“The Irishman” Review

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Scorsese’s sweeping mob epic pulls no punches.

The first and perhaps most important thing to note about the latest film from legendary director Martin Scorsese is that watching it does not feel like a three-and-a-half hour experience. Rarely does a film come along that warrants such a lengthy commitment, but everything about The Irishman feels meticulously crafted to stay engaging from beginning to end. With most eyes that will reach the film coming from Netflix subscribers, audiences can engage with it in whatever capacity they want, including pausing, rewinding, or even just taking a break to finish it later. But that only matters if people actually want to keep watching, and the real secret behind The Irishman is that it just happens to be almost impossible to look away from. At some point time becomes that last thing on the mind when taking in the sheer talent on display here.

Scorsese has always been a pretty experimental director, especially in the last two decades, but he is perhaps best known for his films exploring the complex world of crime and the mob, films like GoodFellas and The Departed. With The Irishman, Scorsese takes a different approach in telling the seedy tales of former mob hitman Frank Sheeran, pulling more from sweeping epics like The Godfather than his own previous works. There are staples of typical Scorsese peppered throughout, but there seems to be an effort on his part to make something more transcendent, resulting in a film that perfectly bridges the gap between his older and newer work. It also allows for a more contemplative story, one that manifests as a reflection on legacy, responsibility, and the nature of how one life can impact another. The most intense scenes here are not gunfights or car chases, but quiet dinners and disapproving glances, giving the actors the ability to perform without being rushed along to the next big scene.

While Scorsese certainly does his part in creating a stable frame, it would all be for nothing if not for the brilliant acting on display from everyone involved. One of the biggest stories surrounding The Irishman was how the film utilizes deaging technology to allow actors to play their characters across the decades the film covers, and it feels perfectly implemented. Aside from being impressive on a purely technical level, it gives Robert De Niro, Al Pacino, and Joe Pesci the ability to give some of their best performances in recent years, playing off each other in a natural and exciting way while maintaining their mannerisms and physical qualities. De Niro in particular shines, feeling restrained yet powerfully emotional with the ability to switch between strength and uncertainty within the space of minutes. Even the supporting actors stand their ground, with everyone from Ray Romano to Anna Paquin bringing a level of professionalism and commitment that makes each character feel completely distinct. Everyone doing their part really helps build the world of the film, and provides a well-oiled delivery method for Scorsese to wax poetic throughout.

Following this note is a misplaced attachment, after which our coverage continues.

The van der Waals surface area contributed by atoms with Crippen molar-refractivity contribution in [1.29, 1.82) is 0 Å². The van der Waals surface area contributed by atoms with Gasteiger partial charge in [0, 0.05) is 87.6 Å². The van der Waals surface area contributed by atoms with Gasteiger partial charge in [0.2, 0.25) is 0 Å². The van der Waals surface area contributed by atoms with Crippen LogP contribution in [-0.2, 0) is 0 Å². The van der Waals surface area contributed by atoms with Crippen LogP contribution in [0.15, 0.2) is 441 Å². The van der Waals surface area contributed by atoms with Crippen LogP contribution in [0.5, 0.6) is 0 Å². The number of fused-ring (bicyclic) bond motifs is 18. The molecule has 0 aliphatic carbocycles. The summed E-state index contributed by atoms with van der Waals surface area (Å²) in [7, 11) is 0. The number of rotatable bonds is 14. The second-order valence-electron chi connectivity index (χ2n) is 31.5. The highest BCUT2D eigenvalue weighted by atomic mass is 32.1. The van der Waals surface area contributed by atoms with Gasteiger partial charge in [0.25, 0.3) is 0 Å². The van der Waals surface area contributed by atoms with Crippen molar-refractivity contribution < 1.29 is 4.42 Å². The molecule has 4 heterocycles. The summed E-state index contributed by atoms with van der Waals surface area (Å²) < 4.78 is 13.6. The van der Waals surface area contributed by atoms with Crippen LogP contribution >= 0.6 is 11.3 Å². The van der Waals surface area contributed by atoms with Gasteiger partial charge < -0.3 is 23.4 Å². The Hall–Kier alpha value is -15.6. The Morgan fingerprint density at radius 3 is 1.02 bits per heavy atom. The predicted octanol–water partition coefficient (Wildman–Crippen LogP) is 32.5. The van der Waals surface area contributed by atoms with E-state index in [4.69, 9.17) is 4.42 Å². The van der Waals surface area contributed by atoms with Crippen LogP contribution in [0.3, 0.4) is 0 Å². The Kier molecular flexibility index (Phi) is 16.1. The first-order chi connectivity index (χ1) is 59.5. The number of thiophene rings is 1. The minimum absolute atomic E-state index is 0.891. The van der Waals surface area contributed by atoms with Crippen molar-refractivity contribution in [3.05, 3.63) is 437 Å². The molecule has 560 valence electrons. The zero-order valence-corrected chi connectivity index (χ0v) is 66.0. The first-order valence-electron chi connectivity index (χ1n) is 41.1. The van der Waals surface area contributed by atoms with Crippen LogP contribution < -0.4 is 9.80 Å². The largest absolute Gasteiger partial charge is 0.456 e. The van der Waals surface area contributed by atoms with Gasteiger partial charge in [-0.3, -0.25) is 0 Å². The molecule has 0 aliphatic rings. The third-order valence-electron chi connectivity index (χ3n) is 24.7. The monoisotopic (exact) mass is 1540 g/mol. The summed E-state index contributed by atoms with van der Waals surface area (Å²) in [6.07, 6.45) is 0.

At its core, The Irishman feels like a meditation on death, occasionally manifesting in pretty abstract ways. Of course there is going to be death when the mob is involved, but Scorsese never glamorizes it, and instead presents it not even as an inevitability but instead as a promise. Minor characters get text that only gives their name, how they died, and when they died. Historical events like the Kennedy assassination are given significance both thematically and within the story. Even the framing device of the film, told through the eyes of a much older Frank Sheeran sitting alone in a nursing home, gives the feeling of death close by. At 77 Scorsese is most likely thinking about death as well, so it would make sense that his most grandiose project to date would largely focus on it, using his characters and their situations to reflect on how death impacts people. It ends up giving the film a much more personal feeling in almost a self-portrait way, as if Scorsese simply opened up his brain and filmed the result of whatever spilled out from it.

The Irishman is not the final film Scorsese will direct, but it very much feels like it could have been. The film operates in some ways as a kind of career retrospective, delivering what many audiences have come to expect from him on a grander scale and with a greater sense of purpose. With how dense the film is everyone will likely come away with a unique interpretation, giving a reason to carefully consume and think about the film instead of simply putting it on in the background like so many other Netflix productions feel designed for. The length may initially scare some people away, and may also affect its long term appeal and rewatchability; but it ultimately becomes a strength, as it allows Scorsese to tell the story he wanted to while still somehow managing to feel tightly constructed. There are so many ways the film could have collapsed under its own ambition, but it holds strong and stands not just as one of the best films of modern Scorsese, but also as one of the best of the year.

Rating: 9/10

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